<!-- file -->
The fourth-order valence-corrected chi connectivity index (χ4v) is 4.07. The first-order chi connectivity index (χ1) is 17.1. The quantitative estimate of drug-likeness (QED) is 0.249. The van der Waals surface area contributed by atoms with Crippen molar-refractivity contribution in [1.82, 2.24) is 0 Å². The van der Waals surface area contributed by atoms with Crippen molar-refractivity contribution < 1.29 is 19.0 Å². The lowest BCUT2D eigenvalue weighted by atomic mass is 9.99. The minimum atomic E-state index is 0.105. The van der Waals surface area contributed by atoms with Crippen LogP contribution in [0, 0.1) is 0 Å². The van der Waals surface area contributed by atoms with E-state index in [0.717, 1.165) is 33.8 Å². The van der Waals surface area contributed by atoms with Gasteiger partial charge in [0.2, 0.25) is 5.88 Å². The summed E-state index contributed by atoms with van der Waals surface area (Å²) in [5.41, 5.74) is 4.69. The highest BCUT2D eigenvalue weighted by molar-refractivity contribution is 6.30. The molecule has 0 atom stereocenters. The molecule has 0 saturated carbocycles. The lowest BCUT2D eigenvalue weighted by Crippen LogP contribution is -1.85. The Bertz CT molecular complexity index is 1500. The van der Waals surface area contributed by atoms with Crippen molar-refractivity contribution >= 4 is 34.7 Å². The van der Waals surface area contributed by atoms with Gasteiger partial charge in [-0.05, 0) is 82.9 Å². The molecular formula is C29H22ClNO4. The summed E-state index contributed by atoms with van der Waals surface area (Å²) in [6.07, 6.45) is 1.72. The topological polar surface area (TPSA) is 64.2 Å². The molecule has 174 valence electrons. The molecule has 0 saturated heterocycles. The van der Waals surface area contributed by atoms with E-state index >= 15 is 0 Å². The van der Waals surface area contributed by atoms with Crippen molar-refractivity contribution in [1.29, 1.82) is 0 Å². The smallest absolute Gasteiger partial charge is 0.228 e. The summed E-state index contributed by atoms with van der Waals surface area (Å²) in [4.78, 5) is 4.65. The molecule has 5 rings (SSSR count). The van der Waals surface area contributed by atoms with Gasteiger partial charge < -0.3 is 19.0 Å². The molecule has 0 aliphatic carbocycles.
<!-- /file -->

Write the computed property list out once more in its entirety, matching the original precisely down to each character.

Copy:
The fourth-order valence-corrected chi connectivity index (χ4v) is 4.07. The first-order chi connectivity index (χ1) is 17.1. The quantitative estimate of drug-likeness (QED) is 0.249. The van der Waals surface area contributed by atoms with Crippen molar-refractivity contribution in [1.82, 2.24) is 0 Å². The van der Waals surface area contributed by atoms with Crippen molar-refractivity contribution < 1.29 is 19.0 Å². The lowest BCUT2D eigenvalue weighted by atomic mass is 9.99. The minimum atomic E-state index is 0.105. The van der Waals surface area contributed by atoms with Crippen LogP contribution in [0, 0.1) is 0 Å². The van der Waals surface area contributed by atoms with E-state index in [0.717, 1.165) is 33.8 Å². The van der Waals surface area contributed by atoms with Gasteiger partial charge in [0.2, 0.25) is 5.88 Å². The summed E-state index contributed by atoms with van der Waals surface area (Å²) in [5.41, 5.74) is 4.69. The highest BCUT2D eigenvalue weighted by molar-refractivity contribution is 6.30. The molecule has 0 atom stereocenters. The molecule has 0 saturated carbocycles. The lowest BCUT2D eigenvalue weighted by Crippen LogP contribution is -1.85. The Bertz CT molecular complexity index is 1500. The van der Waals surface area contributed by atoms with Crippen molar-refractivity contribution >= 4 is 34.7 Å². The van der Waals surface area contributed by atoms with Gasteiger partial charge in [-0.05, 0) is 82.9 Å². The molecular formula is C29H22ClNO4. The summed E-state index contributed by atoms with van der Waals surface area (Å²) in [6.07, 6.45) is 1.72. The topological polar surface area (TPSA) is 64.2 Å². The molecule has 174 valence electrons. The molecule has 0 saturated heterocycles. The van der Waals surface area contributed by atoms with E-state index >= 15 is 0 Å². The van der Waals surface area contributed by atoms with Crippen molar-refractivity contribution in [1.29, 1.82) is 0 Å². The smallest absolute Gasteiger partial charge is 0.228 e. The summed E-state index contributed by atoms with van der Waals surface area (Å²) in [4.78, 5) is 4.65. The molecule has 5 rings (SSSR count). The van der Waals surface area contributed by atoms with Gasteiger partial charge < -0.3 is 19.0 Å². The molecule has 0 aliphatic carbocycles.